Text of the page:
Energy aid and climate compatible development strategies
Jos Bruggink is professor emeritus of the Institute for Environmental Studies (IVM) of the VU University Amsterdam and former head of the unit Policy Studies of the Energy research Centre of the Netherlands (ECN). In this blog, based on his recent research, he challenges the ‘triple-win’ approach to merging adaptation, mitigation and development in climate compatible development approaches.
The challenge of climate compatible development is often seen in terms of finding triple-win solutions that aim to further goals of development, mitigation and adaptation simultaneously. I believe that this triple-win vision tends to obscure rather than illuminate the crucial decisions policy makers face when shaping strategies to promote sustainable energy transitions in developing nations. Moreover, it hampers progress in international negotiations. The slow pace of international negotiations on development and climate change reflects the difficulties of aligning the growth interests of emerging, middle income economies with the mitigation ambitions of post-industrial donor nations to the detriment of the poverty and adaptation interests of least-developed nations.
Need to separate pro-growth from pro-poor development strategies
There is an obvious difference between pro-growth and pro-poor development strategies from an energy perspective. In pro-growth development strategies energy is primarily viewed as the engine of economic growth with a focus on industrial activities and the emerging middle class. In pro-poor development strategies energy is primarily viewed as a basic need of the poor with a focus on agricultural activities and the bottom of the income pyramid. The type of energy technologies and systems innovations required for pro-growth and pro-poor development strategies have therefore little in common and the same observation is valid for mitigation and adaptation strategies. Designing strategies that tackle mitigation, adaptation, pro-growth development and pro-poor development simultaneously is neither feasible nor desirable. There is a fundamental need to integrate targets of economic growth and mitigation on the one hand and basic needs and adaptation on the other hand, but these two integration challenges should be tackled separately.
Restructuring of energy aid architecture required
Climate change mitigation implies a growth-focused perception of development, while climate change adaptation implies a poverty-focused perception of development. Thus, the relationship between climate change and development looks distinctly different from the perspective of rising affluence (aggregate growth and mitigation) than from the perspective of persistent poverty (basic needs and adaptation). The traditional divide between solving problems of development and climate change should be replaced by an alternative divide between solving problems of rising affluence and solving problems of persistent poverty. This alternative vision should affect present energy aid architecture so as to allow a division of tasks and responsibilities that is in line with the requirements of effective international negotiation and coherent strategy design.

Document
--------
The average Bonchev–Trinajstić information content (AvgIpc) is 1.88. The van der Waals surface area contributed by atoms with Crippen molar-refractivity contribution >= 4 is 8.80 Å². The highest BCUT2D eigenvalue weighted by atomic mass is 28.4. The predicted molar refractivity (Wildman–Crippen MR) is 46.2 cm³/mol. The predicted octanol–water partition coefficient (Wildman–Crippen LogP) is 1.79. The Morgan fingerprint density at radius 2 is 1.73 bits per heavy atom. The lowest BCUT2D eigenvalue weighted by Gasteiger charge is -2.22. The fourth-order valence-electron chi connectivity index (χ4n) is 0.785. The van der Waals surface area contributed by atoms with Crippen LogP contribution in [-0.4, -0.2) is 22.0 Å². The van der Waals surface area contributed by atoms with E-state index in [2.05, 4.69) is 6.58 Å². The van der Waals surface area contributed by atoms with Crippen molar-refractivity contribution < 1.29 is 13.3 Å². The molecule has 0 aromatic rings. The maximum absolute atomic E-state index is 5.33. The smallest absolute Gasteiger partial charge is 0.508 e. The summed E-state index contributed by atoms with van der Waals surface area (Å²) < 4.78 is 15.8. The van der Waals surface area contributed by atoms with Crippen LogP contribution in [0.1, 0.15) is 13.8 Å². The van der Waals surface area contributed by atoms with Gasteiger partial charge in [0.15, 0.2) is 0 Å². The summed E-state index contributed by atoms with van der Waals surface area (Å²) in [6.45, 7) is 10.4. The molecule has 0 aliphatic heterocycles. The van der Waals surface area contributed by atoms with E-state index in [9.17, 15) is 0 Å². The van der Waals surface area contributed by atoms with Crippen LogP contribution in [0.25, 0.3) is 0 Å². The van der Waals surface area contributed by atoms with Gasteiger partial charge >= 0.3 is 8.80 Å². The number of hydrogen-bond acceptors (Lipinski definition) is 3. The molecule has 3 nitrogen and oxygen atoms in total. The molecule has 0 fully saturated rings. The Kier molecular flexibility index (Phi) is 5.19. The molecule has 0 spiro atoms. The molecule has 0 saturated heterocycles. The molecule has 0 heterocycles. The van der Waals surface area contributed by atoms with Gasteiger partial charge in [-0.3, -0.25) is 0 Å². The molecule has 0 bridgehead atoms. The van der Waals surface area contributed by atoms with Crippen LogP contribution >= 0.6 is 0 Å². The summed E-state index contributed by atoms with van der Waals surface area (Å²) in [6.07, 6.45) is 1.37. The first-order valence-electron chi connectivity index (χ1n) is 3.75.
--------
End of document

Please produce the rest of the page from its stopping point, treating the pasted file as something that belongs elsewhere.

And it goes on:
Alternative vision leads to focus of ODA funds on problems of persistent poverty
Shifting existing energy aid towards targeting energy access and adaptation problems with emphasis on resilient livelihoods would also be facing a much less daunting problem of fund mobilization than targeting economic growth and mitigation at the same time. We live in times of accelerating climate change that may dramatically affect poverty dynamics. Poverty policies used to be focussed primarily on lifting people up the income ladder, but unfortunately they will have to focus increasingly on preventing people from falling down the income ladder. Given this harsh reality it may be wise to admit that solving problems of rising affluence should increasingly be based on other funding modalities such as global taxation and carbon market revenues, rather than on ODA aid.
This blog is based on the report “Energy Aid in times of Climate Change – Designing Climate Compatible Development Strategies” published on behalf of the RENEW IS-Academy, a collaborative research programme on energy access and development cooperation in Eastern Africa of the Dutch Ministry of Foreign Affairs, the VU University Amsterdam and ECN. The report can be downloaded here.
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Image: Solar panel on used for lighting village homes. Sri Lanka. Photo: © Dominic Sansoni / World Bank